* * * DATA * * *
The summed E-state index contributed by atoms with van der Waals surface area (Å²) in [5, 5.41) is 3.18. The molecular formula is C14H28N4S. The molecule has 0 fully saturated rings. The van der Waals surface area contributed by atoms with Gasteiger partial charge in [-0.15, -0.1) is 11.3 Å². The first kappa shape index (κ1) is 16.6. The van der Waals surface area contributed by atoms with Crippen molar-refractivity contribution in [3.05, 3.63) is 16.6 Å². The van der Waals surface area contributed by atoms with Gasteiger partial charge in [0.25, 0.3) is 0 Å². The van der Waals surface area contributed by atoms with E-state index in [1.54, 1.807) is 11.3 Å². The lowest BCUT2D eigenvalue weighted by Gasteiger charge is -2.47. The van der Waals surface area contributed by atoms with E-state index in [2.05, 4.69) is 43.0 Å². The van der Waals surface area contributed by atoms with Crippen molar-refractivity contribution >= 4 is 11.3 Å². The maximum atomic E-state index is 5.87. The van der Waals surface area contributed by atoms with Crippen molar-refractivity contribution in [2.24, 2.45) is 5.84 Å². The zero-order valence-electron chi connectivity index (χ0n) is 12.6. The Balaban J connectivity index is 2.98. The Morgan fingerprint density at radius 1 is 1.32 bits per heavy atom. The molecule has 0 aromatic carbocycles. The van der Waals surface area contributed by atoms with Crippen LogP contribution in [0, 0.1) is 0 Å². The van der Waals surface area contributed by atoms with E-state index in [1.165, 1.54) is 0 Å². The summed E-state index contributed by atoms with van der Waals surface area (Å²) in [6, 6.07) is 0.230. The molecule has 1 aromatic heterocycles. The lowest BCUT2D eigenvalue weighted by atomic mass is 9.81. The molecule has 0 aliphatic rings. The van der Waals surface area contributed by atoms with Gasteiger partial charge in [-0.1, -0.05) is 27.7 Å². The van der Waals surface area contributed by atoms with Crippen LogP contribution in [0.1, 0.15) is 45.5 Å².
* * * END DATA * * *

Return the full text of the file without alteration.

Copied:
The summed E-state index contributed by atoms with van der Waals surface area (Å²) in [5, 5.41) is 3.18. The molecular formula is C14H28N4S. The molecule has 0 fully saturated rings. The van der Waals surface area contributed by atoms with Gasteiger partial charge in [-0.15, -0.1) is 11.3 Å². The first kappa shape index (κ1) is 16.6. The van der Waals surface area contributed by atoms with Crippen molar-refractivity contribution in [3.05, 3.63) is 16.6 Å². The van der Waals surface area contributed by atoms with Gasteiger partial charge in [0.25, 0.3) is 0 Å². The van der Waals surface area contributed by atoms with E-state index in [1.54, 1.807) is 11.3 Å². The lowest BCUT2D eigenvalue weighted by Gasteiger charge is -2.47. The van der Waals surface area contributed by atoms with E-state index in [2.05, 4.69) is 43.0 Å². The van der Waals surface area contributed by atoms with Crippen molar-refractivity contribution >= 4 is 11.3 Å². The maximum atomic E-state index is 5.87. The van der Waals surface area contributed by atoms with Crippen molar-refractivity contribution in [2.24, 2.45) is 5.84 Å². The zero-order valence-electron chi connectivity index (χ0n) is 12.6. The Balaban J connectivity index is 2.98. The Morgan fingerprint density at radius 1 is 1.32 bits per heavy atom. The molecule has 0 aromatic carbocycles. The van der Waals surface area contributed by atoms with Crippen LogP contribution in [0, 0.1) is 0 Å². The van der Waals surface area contributed by atoms with E-state index in [1.165, 1.54) is 0 Å². The summed E-state index contributed by atoms with van der Waals surface area (Å²) in [6, 6.07) is 0.230. The molecule has 1 aromatic heterocycles. The lowest BCUT2D eigenvalue weighted by atomic mass is 9.81. The molecule has 0 aliphatic rings. The van der Waals surface area contributed by atoms with Gasteiger partial charge in [-0.1, -0.05) is 27.7 Å². The van der Waals surface area contributed by atoms with Crippen LogP contribution in [0.1, 0.15) is 45.5 Å².